Drunk man called Dublin gardai "f****ts" and "c**ts" after eating own poo in cell

CourtsBy Tom Tuite
Mark Bissett
Mark Bissett

A CONVICTED killer, who began eating his own faeces after he was arrested for trying to attack a Garda at a Dublin station, will be sentenced in January.

Mark Bissett's "bizarre behaviour" happened when he turned violent during a drink and drug-fuelled outburst at Store Street garda station in the city centre.

Judge Bryan Smyth adjourned sentencing at Dublin District Court Court to let him complete a residential drug rehabilitation programme.

The court heard more evidence today on other assaults, public order and criminal damage offences committed by the then homeless Bissett between February and April.

Bissett (31) from Loughlinstown Park, in Loughlinstown, Dublin, was jailed for six years in 2005 for killing his uncle David Sutherland in Sallynoggin, Dublin, on December 20, 2003.

Mr Sutherland (54), from Ballybrack, Dublin, was beaten and kicked to death in a drunken row following an accusation by Bissett that Mr Sutherland had killed his aunt.

His case at the district court resumed today when Judge Smyth heard that highly intoxicated Bissett attacked a foreign shop worker at a Spar on South Richmond Street in Dublin. He acted in a threatening manner and told the victim "why don't you go home you fucking paki bastard".

He punched him in the head and stomach and he man also suffered scrape to his left arm but the defendant apologised to him later. He also shoved another shop worker during the incident.

He was arrested after a row with a shop security guard on a date in February and on April 11, he broke a window at a garda station, causing €100 worth of damage. He was homeless and because "he had no where to go" he wanted to be arrested, Judge Smyth was told. He also brought money to court to pay for the window.

Bissett has also pleaded guilty to breach of the peace, being intoxicated to such an extent he was a danger to himself and others, criminal damage and violent behaviour at Store Street garda station, on March 3 and March 18 last.

Garda James Seymour gave evidence earlier that on March 3, Bissett, who has 47 prior criminal convictions, was acting aggressively at the front counter in the station.

The father-of-three attempted to assault the sergeant in charge and he struck Gda Seymour and his colleagues. Gda Seymour had to strike him twice with his baton before they placed him in a cell.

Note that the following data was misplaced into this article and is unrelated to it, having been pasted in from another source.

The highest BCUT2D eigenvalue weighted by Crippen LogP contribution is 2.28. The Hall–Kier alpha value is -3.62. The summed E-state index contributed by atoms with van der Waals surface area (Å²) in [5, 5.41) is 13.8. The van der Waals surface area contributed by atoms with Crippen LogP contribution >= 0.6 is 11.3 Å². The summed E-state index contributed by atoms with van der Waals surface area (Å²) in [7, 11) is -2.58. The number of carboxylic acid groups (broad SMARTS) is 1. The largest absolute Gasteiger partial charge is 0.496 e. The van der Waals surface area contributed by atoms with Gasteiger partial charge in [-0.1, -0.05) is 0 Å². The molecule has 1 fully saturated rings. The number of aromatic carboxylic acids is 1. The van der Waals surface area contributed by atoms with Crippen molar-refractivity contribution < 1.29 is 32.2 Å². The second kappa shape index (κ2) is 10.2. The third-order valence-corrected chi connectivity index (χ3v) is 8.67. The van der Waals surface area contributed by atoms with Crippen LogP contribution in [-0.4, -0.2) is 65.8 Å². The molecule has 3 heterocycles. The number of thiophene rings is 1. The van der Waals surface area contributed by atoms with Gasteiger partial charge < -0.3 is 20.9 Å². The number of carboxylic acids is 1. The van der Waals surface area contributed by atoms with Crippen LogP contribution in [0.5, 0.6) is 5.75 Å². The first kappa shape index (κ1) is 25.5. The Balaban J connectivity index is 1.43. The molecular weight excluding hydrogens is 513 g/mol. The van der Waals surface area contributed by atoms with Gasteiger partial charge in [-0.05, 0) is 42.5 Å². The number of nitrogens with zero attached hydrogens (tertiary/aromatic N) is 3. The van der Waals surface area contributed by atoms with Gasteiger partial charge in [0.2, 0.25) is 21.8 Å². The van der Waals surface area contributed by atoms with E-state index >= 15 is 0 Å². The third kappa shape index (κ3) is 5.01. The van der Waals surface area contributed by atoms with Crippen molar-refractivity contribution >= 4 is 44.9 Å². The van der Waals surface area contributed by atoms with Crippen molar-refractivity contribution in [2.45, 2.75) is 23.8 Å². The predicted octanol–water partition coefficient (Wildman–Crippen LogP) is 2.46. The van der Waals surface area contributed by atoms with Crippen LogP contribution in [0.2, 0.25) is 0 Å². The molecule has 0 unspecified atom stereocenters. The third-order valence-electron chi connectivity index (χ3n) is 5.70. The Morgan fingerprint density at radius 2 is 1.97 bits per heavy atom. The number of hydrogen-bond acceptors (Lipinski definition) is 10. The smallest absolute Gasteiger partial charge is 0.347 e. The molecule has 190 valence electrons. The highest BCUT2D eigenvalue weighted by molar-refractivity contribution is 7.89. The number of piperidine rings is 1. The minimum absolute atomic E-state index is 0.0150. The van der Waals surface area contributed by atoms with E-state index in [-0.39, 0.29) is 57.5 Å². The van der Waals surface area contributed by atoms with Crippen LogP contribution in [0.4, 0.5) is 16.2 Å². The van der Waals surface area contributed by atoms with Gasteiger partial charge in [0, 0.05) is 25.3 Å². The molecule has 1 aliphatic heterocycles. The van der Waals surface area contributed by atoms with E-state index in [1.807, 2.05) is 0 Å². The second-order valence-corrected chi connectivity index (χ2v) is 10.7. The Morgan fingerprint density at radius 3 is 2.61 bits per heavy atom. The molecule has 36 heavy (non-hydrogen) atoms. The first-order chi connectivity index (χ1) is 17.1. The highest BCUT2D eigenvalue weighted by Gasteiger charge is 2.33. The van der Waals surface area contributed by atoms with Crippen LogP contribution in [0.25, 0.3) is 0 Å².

Bissett defecated in the cells and "consumed his own faeces" causing a health hazard and damage to cell walls which were covered with excrement and had to be cleaned at a cost of €400.

On March 18, Bissett returned to the station in an intoxicated state and lay on the floor. When asked to leave, he began hurling abuse at gardai calling them "f****ts" and "c***s".

The court was given a breakdown of his criminal record: 26 convictions for breach of the peace and being drunk in public; one for obstructing a drug search; one for affray; two for possessing knives; two minor assaults, one for assault causing harm, another for assaulting a garda, three thefts; five robberies; one conviction for manslaughter, one for failing to comply with a garda's public order caution to leave the vicinity and two for criminal damage.

Defence counsel Emmet Nolan said his client now has mental health issues but is aware that his "bizarre behaviour" at the garda station was unacceptable. He had taken a large quantity of benzodiazepine tablets and alcohol and has no recollection of the incident but is deeply ashamed, the barrister said.

The court was told he has little contact with family and he left school at the age of 13.

Mr Nolan said Bissett was using hostels from the age of 15 and became addicted to benzodiazepine and alcohol. However, he pointed out that his client will be able to spend three months in a residential treatment centre for his addiction issues and he will pay for the damage in the garda station cell.

Judge Smyth was furnished with a probation report and said the accused seemed to be making progress but "could well be looking at a sentence". He sought an updated report and agreed to adjourn sentencing until a date in January.